The Long Term Effects of Covid19

Quarantine restrictions in response to the Covid-19 are being eased across Europe. The situations seem to be improving for many countries such as Spain, Italy and France. Deaths are decreasing, and survivors are increasing. The symptoms are widely familiar, and treatments are used to save lives. Scientists are now studying the aftermath effects of Covid-19 on the survivors. Unfortunately, it is feared that it might be the start of long term health issues. It is essential to mention that not all patients that have recovered from Covid-19 will have the following conditions. This coronavirus strain can be a severe virus, especially for people over 60 years of age or those with conditions such as diabetes or cardiovascular issues. Therefore it can be deduced that in those the groups of people, post-recuperation effects of Covid-19 can be seen.

Respiratory experts and medical professionals are seeing a new lung condition and respiratory diseases after the recovery from Covid-19. They range from a simple cough to chronic wheezing and asthma. Some patients develop ARDS, which is characterized by rapid, widespread inflammation in the lungs. Many require intensive rehabilitation and are found to be weak, debilitated and in need of oxygen.

Psychologists and experts also warn on the danger of possible developments of PTSD, anxiety and depression. A specialist from Texas Health Presbyterian Hospital Dallas explains the term PICS, “Post-intensive care syndrome is used to describe patients who have survived a severe critical illness, along with the intensive care required to survive. Patients can have some combination of physical impairment, cognitive impairment, and psychiatric impairment.” To make matters worse, there are already articles pointing out at the possibility that the virus can travel to the brain, affecting the medulla oblongata. The medulla oblongata is the area in the brain that controls the cardiorespiratory system. However, it is essential to highlight that there is still not enough data to state all effects.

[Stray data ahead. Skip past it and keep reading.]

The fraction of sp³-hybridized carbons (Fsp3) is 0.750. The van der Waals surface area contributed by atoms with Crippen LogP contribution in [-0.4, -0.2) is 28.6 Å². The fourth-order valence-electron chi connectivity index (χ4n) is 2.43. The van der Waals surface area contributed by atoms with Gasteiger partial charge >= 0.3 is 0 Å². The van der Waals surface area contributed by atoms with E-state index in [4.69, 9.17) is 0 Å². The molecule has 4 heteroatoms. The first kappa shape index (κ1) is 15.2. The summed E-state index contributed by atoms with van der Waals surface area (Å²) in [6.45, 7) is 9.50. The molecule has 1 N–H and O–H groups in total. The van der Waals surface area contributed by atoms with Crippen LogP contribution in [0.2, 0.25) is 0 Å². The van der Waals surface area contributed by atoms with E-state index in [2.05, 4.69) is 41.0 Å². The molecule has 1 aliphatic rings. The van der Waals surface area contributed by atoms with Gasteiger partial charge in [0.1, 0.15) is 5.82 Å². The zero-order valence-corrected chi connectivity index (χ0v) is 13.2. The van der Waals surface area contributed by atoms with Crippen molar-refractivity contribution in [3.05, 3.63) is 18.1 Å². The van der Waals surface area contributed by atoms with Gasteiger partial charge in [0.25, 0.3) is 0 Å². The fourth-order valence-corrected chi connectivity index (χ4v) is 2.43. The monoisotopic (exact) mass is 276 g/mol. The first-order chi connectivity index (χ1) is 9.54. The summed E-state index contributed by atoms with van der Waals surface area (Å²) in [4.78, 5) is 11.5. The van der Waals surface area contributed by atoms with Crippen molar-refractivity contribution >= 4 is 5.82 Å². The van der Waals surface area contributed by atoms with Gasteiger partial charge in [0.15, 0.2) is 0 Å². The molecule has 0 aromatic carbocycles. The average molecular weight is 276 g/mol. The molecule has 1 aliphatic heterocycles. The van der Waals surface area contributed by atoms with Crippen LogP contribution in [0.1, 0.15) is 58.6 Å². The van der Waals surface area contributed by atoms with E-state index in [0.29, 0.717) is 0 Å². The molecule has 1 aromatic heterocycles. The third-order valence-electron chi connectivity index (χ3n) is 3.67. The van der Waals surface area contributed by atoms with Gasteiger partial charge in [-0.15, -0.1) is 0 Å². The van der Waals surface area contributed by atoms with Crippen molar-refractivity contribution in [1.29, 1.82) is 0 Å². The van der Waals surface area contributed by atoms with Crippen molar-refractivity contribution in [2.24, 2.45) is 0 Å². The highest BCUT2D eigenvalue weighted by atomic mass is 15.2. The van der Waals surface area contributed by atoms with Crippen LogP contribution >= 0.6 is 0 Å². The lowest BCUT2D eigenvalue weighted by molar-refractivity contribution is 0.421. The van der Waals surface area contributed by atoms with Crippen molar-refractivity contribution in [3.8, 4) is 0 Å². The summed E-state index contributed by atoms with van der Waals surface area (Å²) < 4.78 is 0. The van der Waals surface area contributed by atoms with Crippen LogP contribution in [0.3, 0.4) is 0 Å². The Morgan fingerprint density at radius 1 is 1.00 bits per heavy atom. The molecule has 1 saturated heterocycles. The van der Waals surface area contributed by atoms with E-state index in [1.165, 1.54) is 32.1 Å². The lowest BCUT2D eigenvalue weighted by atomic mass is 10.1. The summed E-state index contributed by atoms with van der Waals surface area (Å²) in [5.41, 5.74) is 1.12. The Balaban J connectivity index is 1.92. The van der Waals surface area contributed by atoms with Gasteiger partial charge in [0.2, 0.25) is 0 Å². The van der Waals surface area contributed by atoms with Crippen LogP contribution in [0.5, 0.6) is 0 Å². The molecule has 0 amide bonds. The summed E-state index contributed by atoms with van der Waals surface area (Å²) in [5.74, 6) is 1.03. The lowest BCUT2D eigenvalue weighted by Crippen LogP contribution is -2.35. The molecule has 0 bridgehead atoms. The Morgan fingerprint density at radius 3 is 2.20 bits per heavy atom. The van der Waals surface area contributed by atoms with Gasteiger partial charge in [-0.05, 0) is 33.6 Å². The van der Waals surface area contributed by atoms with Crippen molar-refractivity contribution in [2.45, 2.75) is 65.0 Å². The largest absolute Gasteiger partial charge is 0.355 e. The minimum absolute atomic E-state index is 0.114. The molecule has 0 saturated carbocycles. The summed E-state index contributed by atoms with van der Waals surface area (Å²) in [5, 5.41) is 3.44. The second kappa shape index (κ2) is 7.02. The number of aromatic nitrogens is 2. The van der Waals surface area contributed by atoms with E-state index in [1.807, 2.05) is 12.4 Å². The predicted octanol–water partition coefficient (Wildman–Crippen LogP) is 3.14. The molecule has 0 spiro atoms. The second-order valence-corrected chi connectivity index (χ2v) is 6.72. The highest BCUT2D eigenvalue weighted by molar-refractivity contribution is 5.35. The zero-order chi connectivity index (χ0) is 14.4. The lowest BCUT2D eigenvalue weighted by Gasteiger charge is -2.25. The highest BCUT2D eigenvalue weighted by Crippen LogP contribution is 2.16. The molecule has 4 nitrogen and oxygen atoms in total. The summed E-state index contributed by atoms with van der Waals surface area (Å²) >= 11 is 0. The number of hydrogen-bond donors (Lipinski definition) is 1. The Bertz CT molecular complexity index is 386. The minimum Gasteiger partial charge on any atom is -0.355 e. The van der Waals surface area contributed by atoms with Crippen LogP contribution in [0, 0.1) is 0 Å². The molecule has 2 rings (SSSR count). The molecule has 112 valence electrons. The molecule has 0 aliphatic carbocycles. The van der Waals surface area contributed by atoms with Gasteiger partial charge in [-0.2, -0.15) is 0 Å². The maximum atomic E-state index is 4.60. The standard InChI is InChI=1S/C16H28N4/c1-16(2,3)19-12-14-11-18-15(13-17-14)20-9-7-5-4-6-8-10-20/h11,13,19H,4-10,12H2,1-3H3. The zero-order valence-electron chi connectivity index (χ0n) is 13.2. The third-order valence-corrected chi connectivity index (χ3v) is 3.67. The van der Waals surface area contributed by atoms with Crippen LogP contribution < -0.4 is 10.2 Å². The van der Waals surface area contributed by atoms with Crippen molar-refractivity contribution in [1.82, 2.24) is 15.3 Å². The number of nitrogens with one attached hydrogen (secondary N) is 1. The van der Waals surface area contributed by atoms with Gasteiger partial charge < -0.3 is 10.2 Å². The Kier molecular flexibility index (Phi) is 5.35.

It is also possible for Covid-19 to attack the kidneys. Maurice, a patient that spent 20 days on a ventilator, explains that “What people do fail to realize is that, with COVID, is not just about COVID pneumonia… It does go for other internal organs. In the UK, more than 20% of the patients in ICU suffer kidney failure. An expert describes that the virus can be seen in the structures of the kidney and affect the stickiness of the blood. “The blood becomes sludgy and becomes the kidney is full of little blood vessels; it sludges up the kidneys; therefore, the kidneys start to fail.”

The bottom line is that people should be careful and proceed with the advice given by experts. People should not skip the quarantine or underestimate the power of this novel coronavirus. It is also of crucial importance to value the sacrifice and work done by all medical and sanitary staff.

Laura L, Year 12

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